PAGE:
Common Bankruptcy Questions

Many creditors fall into harassing behaviors, whether by calling incessantly, calling at inappropriate times or explicitly threatening debtors. The Fair Debt Collection Practices Act (FDCPA) regulates the manner in which creditors contact debtors to collect on unpaid debts, protecting debtors from such inappropriate behavior.

Unfortunately, many debtors are unaware of their rights and fall victim to these practices anyway. I have handled numerous cases where creditors are harassing my client after they file bankruptcy. From the moment you file, correspondence from creditors must go through your attorney directly, meaning you get immediate relief from the phone calls and letters that are causing you stress.

Furthermore, if we find any creditor to be in violation of these FDCPA rules and regulations, we may pursue legal action on your behalf.

Stop Debt Collection Calls

The Fair Debt Collection Practices Act (FDCPA) is a federal law that regulates what creditors can do to collect unpaid debt. For those in California, the California Fair Debt Collection Practices Act (CFDCPA) also regulates these actions.

The CFDCPA covers more types of creditors and offers more protection to debtors than the federal law alone.

Under these laws, a creditor is required to:

  • Avoid using threats or unlawful conduct to try to make you pay.
    No creditor or debt collector may legally threaten or intimidate you with physical force, criminal tactics or claiming that you are a criminal for not paying debt. Furthermore, threats that involve seizing property can only be made if the creditor has legal right to do so and plans on taking that action.
  • Only communicate with you in a certain manner.
    Creditor or debt collectors must identify themselves as such when contacting you and may not use obscene or aggressive language when discussing the debts you owe. They may not call you repeatedly to annoy you, call you at odd hours, or disclose information about your debt to others.
  • Respect and protect your privacy.
    A creditor may contact those around you, such as your friends, family or employer to locate you, but may not disclose information about your debt to these people or organizations. A creditor may not publish your name and the amount of debt you owe, and any correspondence from a creditor must be in a sealed envelope that does not showcase your debt information.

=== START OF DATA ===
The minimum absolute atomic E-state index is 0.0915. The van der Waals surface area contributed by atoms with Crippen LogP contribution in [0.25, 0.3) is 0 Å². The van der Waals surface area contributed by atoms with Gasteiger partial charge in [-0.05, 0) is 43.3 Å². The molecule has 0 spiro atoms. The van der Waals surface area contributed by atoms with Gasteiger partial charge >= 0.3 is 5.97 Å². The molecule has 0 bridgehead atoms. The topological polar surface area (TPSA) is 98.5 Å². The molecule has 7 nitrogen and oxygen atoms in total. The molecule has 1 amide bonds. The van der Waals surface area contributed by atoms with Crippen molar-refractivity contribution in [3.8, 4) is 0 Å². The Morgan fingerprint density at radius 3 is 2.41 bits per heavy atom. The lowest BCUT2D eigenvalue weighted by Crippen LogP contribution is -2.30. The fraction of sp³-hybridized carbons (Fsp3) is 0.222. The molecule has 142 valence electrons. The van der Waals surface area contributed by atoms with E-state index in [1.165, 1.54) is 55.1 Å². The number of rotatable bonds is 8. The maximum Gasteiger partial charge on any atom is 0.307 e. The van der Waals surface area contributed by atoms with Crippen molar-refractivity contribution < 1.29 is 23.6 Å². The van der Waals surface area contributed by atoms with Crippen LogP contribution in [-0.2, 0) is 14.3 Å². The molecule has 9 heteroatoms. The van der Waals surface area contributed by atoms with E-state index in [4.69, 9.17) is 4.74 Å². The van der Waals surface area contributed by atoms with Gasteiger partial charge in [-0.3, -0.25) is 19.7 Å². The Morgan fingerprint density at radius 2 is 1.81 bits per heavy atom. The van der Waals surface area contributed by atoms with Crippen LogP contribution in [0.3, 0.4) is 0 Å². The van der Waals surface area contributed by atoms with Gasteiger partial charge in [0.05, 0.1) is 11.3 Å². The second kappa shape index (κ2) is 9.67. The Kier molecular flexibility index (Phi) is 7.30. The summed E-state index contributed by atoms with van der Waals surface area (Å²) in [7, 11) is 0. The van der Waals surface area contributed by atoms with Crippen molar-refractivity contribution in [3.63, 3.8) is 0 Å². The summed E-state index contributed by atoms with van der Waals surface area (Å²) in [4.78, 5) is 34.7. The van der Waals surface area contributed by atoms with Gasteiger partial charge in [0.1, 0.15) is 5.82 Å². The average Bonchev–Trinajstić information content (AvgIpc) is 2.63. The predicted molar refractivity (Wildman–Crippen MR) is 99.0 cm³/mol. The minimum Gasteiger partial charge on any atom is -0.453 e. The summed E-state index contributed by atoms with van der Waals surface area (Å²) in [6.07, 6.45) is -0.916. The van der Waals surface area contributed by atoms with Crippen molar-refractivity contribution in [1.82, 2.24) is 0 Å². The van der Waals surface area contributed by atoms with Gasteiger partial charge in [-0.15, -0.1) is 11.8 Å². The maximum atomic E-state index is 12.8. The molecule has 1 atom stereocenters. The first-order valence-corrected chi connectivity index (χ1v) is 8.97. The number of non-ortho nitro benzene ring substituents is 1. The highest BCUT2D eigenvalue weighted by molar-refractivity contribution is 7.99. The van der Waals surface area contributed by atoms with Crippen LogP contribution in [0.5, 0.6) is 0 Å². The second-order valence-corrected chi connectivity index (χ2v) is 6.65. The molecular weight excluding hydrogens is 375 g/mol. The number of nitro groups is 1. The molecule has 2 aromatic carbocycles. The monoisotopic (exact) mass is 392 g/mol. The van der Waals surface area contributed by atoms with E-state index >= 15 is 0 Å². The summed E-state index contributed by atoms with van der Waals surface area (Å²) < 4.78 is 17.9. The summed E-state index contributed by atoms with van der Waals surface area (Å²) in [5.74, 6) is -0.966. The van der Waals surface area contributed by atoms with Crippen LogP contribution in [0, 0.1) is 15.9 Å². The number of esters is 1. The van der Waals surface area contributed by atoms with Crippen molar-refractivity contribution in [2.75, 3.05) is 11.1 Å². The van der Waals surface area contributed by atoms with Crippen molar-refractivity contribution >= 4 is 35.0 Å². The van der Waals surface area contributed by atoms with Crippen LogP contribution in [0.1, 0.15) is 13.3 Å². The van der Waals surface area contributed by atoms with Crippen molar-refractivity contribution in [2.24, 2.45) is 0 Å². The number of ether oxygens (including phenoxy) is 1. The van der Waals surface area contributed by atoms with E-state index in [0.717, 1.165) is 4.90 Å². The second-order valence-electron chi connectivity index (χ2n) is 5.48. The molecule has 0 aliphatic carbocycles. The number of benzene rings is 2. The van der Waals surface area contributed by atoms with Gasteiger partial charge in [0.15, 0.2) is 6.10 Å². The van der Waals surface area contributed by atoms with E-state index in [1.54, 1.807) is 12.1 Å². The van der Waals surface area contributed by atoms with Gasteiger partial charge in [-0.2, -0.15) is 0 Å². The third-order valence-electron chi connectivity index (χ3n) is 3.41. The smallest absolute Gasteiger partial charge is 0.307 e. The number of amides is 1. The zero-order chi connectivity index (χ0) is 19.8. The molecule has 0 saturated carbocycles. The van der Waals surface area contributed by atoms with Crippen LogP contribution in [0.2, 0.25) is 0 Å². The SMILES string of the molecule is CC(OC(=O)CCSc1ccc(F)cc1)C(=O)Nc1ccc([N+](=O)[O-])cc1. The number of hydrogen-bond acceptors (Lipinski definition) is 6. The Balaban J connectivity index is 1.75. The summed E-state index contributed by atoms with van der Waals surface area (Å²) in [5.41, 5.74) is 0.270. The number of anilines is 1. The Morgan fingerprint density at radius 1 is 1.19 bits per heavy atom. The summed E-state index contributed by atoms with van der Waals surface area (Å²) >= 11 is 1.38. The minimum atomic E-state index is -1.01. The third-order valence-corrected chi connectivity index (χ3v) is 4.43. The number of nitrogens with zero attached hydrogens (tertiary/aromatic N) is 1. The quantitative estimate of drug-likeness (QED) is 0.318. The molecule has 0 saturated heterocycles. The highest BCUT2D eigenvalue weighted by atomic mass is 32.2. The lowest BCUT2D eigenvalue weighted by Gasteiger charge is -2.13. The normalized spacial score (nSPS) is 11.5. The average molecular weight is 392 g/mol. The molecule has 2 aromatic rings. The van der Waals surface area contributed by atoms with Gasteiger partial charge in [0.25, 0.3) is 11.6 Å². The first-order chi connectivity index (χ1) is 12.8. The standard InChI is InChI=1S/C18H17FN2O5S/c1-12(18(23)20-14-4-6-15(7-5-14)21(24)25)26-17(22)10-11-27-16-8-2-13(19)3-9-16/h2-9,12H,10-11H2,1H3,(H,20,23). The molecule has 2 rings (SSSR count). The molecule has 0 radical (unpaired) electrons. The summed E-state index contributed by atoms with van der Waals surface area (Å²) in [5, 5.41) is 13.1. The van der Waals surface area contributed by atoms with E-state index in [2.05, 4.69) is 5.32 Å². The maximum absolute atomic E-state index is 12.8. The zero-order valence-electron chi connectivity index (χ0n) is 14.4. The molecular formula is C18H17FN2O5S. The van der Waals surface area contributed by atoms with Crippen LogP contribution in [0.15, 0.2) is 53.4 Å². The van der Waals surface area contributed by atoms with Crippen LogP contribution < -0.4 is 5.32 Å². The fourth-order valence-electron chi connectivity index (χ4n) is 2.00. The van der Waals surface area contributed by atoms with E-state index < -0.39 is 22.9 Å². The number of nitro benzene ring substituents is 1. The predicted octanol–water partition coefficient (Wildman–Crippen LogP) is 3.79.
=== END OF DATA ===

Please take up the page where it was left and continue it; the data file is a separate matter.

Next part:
• Accurately represent itself as a creditor or debt collector.
    Creditors must be clear about who they are. They cannot claim to be attorneys, nor can use law firm stationery if the documents are not coming directly from a law firm. They also cannot represent themselves as credit reporters or threaten to report you if unless they are actually going to do so.
  • Not contact you if you are being represented by an attorney.
    When you work with a bankruptcy attorney, he or she will inform your creditors of your representation and instruct them to send all correspondence to the law firm that represents you. If they fail to do so they are in violation of FDCPA.

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Credit card debt is one of the most prominent causes of bankruptcy. These debts are typically paired with high interest rates, confusing contracts and predatory lending practices that mislead consumers and enter them into harmful levels of debt.

At the Law Offices of Thomas P. Kelly III, we help our clients overcome the burden of credit card debt by helping them file bankruptcy. I have worked with hundreds of individuals throughout the Sonoma County area giving them personal attention and detailed representation through every stage of the bankruptcy process.

I also use bankruptcy to achieve specific goals, such as stopping wage garnishments, defending against foreclosure or dealing with the expense of divorce.

How Can Bankruptcy Help Me With Credit Card Debt?

When you file bankruptcy, your recent financial activity will be analyzed by the bankruptcy court. If you take out cash advances from your credit card shortly before filing bankruptcy, or try to pay off other debt by using your credit card, then this aspect of your bankruptcy may be considered fraudulent.

Why is this the case? Bankruptcy law is strict about preventing fraud, and even if you simply were trying to stay afloat when you made the decision to take out a cash advance from a credit card, that activity may be viewed as intent to defraud your credit card company.

Beyond these restrictions, Chapter 7 bankruptcy and Chapter 13 bankruptcy typically handle your credit card debt with ease. All debts in a bankruptcy are paid back in order of priority, and credit card debts are typically considered nonpriority debts. That means that in many instances, these debts are either discharged or reorganized into a repayment plan that works for you.

Every individual has a different level of income and a different debt burden to overcome. We are here to provide debt help and help you determine what legal path to take.

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In California, an exceptional number of people are underwater with regard to home financing. They have fallen behind in mortgage payments or are the victims of systematic foreclosure abuses on the part of large financial institutions.

Just because you have been threatened with foreclosure, you do not have to sit back and watch it happen. Bankruptcy can provide a means to protect you from foreclosure and reorganize debts into more manageable payment plans, allowing you to keep your home and all you have worked for.